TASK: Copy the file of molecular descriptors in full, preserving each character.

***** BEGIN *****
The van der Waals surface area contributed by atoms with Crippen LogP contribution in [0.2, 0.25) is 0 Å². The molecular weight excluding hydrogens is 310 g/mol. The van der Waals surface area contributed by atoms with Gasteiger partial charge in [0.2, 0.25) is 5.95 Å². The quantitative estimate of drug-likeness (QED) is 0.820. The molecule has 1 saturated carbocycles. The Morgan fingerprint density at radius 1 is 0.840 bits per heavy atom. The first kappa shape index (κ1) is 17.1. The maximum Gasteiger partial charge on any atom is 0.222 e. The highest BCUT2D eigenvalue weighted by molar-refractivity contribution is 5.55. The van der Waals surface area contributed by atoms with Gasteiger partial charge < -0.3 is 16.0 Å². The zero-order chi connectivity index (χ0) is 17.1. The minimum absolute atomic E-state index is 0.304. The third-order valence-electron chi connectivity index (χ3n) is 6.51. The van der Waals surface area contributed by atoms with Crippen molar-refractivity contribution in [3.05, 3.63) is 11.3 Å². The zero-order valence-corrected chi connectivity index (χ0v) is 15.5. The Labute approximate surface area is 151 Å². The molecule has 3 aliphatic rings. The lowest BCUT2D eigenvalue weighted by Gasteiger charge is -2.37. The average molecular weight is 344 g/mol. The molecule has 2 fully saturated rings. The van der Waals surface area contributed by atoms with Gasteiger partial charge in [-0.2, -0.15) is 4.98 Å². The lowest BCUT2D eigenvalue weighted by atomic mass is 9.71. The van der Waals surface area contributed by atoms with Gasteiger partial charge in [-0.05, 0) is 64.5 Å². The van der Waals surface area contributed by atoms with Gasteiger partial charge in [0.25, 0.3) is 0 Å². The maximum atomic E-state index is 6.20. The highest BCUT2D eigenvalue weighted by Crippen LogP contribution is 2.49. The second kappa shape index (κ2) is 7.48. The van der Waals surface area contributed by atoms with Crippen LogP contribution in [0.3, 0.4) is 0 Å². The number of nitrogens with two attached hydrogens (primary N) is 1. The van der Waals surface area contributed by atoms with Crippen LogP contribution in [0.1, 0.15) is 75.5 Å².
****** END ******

The van der Waals surface area contributed by atoms with Crippen LogP contribution in [0.2, 0.25) is 0 Å². The molecular weight excluding hydrogens is 310 g/mol. The van der Waals surface area contributed by atoms with Gasteiger partial charge in [0.2, 0.25) is 5.95 Å². The quantitative estimate of drug-likeness (QED) is 0.820. The molecule has 1 saturated carbocycles. The Morgan fingerprint density at radius 1 is 0.840 bits per heavy atom. The first kappa shape index (κ1) is 17.1. The maximum Gasteiger partial charge on any atom is 0.222 e. The highest BCUT2D eigenvalue weighted by molar-refractivity contribution is 5.55. The van der Waals surface area contributed by atoms with Gasteiger partial charge < -0.3 is 16.0 Å². The zero-order chi connectivity index (χ0) is 17.1. The minimum absolute atomic E-state index is 0.304. The third-order valence-electron chi connectivity index (χ3n) is 6.51. The van der Waals surface area contributed by atoms with Crippen molar-refractivity contribution in [3.05, 3.63) is 11.3 Å². The zero-order valence-corrected chi connectivity index (χ0v) is 15.5. The Labute approximate surface area is 151 Å². The molecule has 3 aliphatic rings. The lowest BCUT2D eigenvalue weighted by Gasteiger charge is -2.37. The average molecular weight is 344 g/mol. The molecule has 2 fully saturated rings. The van der Waals surface area contributed by atoms with Gasteiger partial charge in [-0.2, -0.15) is 4.98 Å². The lowest BCUT2D eigenvalue weighted by atomic mass is 9.71. The van der Waals surface area contributed by atoms with Gasteiger partial charge in [-0.05, 0) is 64.5 Å². The van der Waals surface area contributed by atoms with Gasteiger partial charge in [0.25, 0.3) is 0 Å². The maximum atomic E-state index is 6.20. The highest BCUT2D eigenvalue weighted by Crippen LogP contribution is 2.49. The second kappa shape index (κ2) is 7.48. The van der Waals surface area contributed by atoms with Crippen LogP contribution in [0.3, 0.4) is 0 Å². The number of nitrogens with two attached hydrogens (primary N) is 1. The van der Waals surface area contributed by atoms with Crippen LogP contribution in [0.1, 0.15) is 75.5 Å².